NY Times Says Bill Ayers an 'Ex-Radical' Who 'Hardly Resembled' an 'Unrepentant Terrorist'
Bill Ayers made a visit to the Chelsea neighborhood of NYC to talk about radical education reform, and New York Times Metro reporter Colin Moynihan portrayed the domestic terrorist as a mild-mannered liberal in the misleadingly headlined Monday story "Ex-Radical Talks of Education and Justice, Not Obama."
When did Ayers become an "ex-radical"? He hasn't repudiated any of his views or acts of violence from the period in which he led the Weather Underground in bombing the Pentagon and other government buildings.
Over the last several months, as pundits and partisans have debated the significance of his relationship with Senator Barack Obama, William Ayers has avoided the limelight, steering clear of political commentary and public pronouncements.
But on Sunday afternoon, Mr. Ayers, 63, a founder of the 1960s-era radical group the Weather Underground, a former fugitive, former Chicago Citizen of the Year and current professor at the University of Illinois at Chicago, appeared without fanfare at the Stella Adler Studio of Acting, in Chelsea, to participate in a symposium on educational justice.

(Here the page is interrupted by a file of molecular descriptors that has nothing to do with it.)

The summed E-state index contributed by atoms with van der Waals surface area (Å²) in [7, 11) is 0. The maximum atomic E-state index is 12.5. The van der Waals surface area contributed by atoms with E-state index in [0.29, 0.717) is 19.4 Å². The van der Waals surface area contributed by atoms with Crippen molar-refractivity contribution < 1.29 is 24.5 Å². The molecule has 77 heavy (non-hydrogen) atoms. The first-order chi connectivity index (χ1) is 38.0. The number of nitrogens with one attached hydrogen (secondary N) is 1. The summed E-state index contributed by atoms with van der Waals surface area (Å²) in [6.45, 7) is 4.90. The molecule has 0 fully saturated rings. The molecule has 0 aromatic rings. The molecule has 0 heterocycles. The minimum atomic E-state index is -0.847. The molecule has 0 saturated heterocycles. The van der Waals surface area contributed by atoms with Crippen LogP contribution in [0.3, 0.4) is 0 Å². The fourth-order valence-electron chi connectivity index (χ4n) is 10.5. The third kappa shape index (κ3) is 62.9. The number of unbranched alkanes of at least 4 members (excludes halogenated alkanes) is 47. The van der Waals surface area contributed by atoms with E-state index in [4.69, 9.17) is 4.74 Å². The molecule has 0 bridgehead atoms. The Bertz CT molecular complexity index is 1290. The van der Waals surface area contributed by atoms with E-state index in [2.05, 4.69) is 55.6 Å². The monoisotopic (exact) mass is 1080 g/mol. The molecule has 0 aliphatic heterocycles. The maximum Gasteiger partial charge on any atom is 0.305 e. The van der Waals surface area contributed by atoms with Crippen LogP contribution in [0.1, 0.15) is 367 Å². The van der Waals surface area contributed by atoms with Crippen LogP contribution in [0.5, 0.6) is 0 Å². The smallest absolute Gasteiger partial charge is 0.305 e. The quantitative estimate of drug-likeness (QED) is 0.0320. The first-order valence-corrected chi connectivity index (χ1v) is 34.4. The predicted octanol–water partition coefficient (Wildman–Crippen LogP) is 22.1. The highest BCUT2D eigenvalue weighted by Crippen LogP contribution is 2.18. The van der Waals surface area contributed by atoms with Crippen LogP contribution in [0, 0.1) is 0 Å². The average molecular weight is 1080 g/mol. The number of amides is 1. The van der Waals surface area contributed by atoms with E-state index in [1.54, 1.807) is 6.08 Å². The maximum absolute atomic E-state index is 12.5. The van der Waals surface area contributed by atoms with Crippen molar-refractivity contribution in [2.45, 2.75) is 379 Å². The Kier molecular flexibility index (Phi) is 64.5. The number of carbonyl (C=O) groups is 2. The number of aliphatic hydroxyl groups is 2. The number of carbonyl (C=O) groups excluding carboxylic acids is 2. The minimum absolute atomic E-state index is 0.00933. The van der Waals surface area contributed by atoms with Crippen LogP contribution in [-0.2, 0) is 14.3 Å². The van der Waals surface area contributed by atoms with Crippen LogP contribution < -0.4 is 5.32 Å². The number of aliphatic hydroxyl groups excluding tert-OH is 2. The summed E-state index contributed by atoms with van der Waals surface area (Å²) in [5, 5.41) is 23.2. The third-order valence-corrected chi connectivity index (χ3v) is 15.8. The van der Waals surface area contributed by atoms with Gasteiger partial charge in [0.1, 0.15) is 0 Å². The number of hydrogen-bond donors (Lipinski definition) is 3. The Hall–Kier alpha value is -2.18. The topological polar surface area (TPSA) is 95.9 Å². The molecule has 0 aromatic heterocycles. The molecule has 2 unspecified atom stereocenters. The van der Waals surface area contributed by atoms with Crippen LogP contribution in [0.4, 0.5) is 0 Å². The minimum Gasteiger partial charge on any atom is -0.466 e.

In 1995, Mr. Ayers held a fund-raiser for Mr. Obama, who was running for a seat in the Illinois State Senate. The two men later served together on the boards of two Chicago philanthropic groups as well as on the board of an education reform organization. The two men have been described as friendly, but not close.
Moynihan came away wondering what the big deal was:
While describing his views on education and social justice, Mr. Ayers hardly resembled the unrepentant terrorist that his critics have sought to paint him as while attacking the Obama campaign.
Did Ayers repent of his violent actions at the Chelsea event? He never has before. If not, then Ayers in fact remains the "unrepentant terrorist" people say he is.
The Times also did its best to fog the air on Ayers in a Sunday Week in Review cover story, with David Kirkpatrick writing of McCain:
His campaign has pelted his rival with attacks that make some of his old advisers wince, like questioning Mr. Obama's patriotism or tying him to 'a domestic terrorist.'
Why is "domestic terrorist" in quotation marks? Surely Kirkpatrick isn't challenging the historical record.